On a personal level, these conferences gave me the opportunity to spend time with old friends in the peace movement and even to offer workshops on a Chilean human rights movement. I’m grateful to have had this opportunity.
March 30 - April 1, 2020
The Center for the Study of Global Christianity (CSGC) at Gordon-Conwell Theological Seminary invites you to an exclusive conference to celebrate the launch of the third edition of our seminal work, the World Christian Encyclopedia (Edinburgh University Press).
The conference will feature:
- Keynote addresses from leaders in mission and ecumenical organizations. Featured speakers include Casely Essamuah (Global Christian Forum), Mary Ho (All Nations), Todd M. Johnson (CSGC), Gina A. Zurlo (CSGC), Scott W. Sunquist (Gordon-Conwell Theological Seminary), among others.
- Panel sessions on world religions and mission
- Focus on gender in global Christianity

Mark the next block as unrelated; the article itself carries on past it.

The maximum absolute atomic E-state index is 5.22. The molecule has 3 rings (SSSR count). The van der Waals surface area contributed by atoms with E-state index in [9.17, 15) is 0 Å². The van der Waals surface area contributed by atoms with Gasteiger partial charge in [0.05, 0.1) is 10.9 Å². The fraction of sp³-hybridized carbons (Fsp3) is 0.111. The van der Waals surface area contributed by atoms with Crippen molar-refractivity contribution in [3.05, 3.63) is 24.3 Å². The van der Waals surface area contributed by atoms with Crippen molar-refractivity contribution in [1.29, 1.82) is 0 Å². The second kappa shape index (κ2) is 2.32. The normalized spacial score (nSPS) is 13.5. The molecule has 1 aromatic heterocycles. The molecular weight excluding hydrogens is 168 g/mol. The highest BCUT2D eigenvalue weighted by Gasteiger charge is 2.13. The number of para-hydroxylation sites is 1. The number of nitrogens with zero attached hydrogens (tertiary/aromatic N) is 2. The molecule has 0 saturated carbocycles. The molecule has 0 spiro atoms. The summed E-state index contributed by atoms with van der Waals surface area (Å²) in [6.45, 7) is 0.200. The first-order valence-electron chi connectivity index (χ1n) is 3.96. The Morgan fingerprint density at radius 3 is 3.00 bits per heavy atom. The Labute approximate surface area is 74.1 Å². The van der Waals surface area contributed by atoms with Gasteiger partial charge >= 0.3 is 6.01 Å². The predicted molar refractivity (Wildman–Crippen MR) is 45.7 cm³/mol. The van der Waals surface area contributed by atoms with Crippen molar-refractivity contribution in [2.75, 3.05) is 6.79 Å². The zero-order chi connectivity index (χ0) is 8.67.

- Discussion of Evangelicals and social action
- Analysis of regional trends in Christianity
The conference will begin on Monday, March 30 with registration at 8am and will conclude at noon on Wednesday, April 1. For information on registration, housing, and conference schedule, click here or visit globalchristianity.org. For all other inquiries, please contact us at email@example.com or (978) 468-2750.
One of the challenges of global history is to bridge the particularities of individual lives and trajectories with the macro-historical patterns that develop over space and time. Italian micro-history, particularly popular in the 1980s–1990s, has excavated the lives of small communities or individuals to test the findings of serial history and macro-historical approaches. Micro-history in the Anglophone world has instead focused more on narrative itself, and has shown, with some exceptions, less interest for ampler historiographical conclusions.